Sanctum, a chapel-like structure designed by the Chicagoan artist Theaster Gates, opened with a bang in Bristol last week. Upping the decibels further were dub beats, the whine of a mouth organ, raised voices and guitar chords. These first performances kicked off a procession of sonic novelties – to include everything from experimental classical music to a samba band – that will continue to animate the space around the clock between now and 21 November.

Celebrated for his community-empowering art enterprises – such as the recently opened Stony Island Arts Bank – and for sculptural works made using salvaged building materials, Theaster Gates lives up to expectation with Sanctum. This project has a social core, designed to bring the city together with music and sound. Housed in an architecturally undistinguished area populated by chain hotels and anonymous office blocks, Sanctum is also very much art beyond the white cube.

This is, however, the artist’s most ‘hands off’ project to date. While the design of the structure – commissioned by public arts body Situations – is by Gates, the sourcing of the materials and building work took place in his absence, and the programming of the 210 performers booked for the space was undertaken by local arts organisation MAYK.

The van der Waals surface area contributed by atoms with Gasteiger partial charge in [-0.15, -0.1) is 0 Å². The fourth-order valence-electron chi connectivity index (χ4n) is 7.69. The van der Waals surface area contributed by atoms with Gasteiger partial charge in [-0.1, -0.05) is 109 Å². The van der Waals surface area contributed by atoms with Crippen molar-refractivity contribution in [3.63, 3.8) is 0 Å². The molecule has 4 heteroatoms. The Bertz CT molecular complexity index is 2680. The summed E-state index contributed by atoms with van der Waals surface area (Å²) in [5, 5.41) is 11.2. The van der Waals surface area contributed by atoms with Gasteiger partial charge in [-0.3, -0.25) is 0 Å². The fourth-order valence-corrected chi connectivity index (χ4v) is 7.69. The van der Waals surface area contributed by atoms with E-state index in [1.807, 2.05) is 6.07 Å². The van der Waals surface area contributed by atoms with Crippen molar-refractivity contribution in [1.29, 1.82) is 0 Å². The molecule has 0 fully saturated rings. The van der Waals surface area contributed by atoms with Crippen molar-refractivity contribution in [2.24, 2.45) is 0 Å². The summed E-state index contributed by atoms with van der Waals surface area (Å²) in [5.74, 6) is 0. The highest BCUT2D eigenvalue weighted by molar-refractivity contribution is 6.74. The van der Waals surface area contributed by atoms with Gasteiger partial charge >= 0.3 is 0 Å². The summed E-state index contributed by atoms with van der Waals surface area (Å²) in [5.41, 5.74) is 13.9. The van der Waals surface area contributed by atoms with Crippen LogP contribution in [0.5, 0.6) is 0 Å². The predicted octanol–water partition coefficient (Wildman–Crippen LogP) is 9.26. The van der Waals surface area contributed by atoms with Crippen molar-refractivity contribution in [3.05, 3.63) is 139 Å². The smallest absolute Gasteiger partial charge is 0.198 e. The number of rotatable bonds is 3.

Photography: Max McClure

Encased in the shell of the bombed 14th-century Temple Church, the double peaked wooden A-frame structure is pieced together from materials reclaimed from Bristol buildings, including a Salvation Army chapter, a sugar warehouse and a chocolate factory. The materials’ former life is well evident: diamond shapes in the façade are hammered together from segments of old doors and the long boards that form the roof and walls are dotted with the dark stains of old nails and tar.

A long, angled strip of windows – all still in their original frames – slices through the southern façade of the structure, allowing light to traverse the space throughout the day. To the east, a large wall of reclaimed windows forms the backdrop of the performance area, giving views out onto the ruined church structure beyond.

While Gates has said that Sanctum is not a work about god or religion per se, he put the role of the church in his own life centre stage at a performance on Saturday night. It was billed as a lecture, yet Gates instead sang his way – unaccompanied, and in a somewhat improvisational manner – through all the hymns that he could remember. Audience discomfort in the face of this unexpected attack of performance art was palpable, and hammered home how far divorced such soul-bearing song is from the daily round. (Admittedly the ecstatic All Blacks fans in the streets beyond seemed to have very little trouble finding their own voices).

Gates’ rough, impassioned and very personal performance indicated a deeper role for Sanctum – a space for Bristol to raise its voice in song, in contexts beyond that of sporting triumph.



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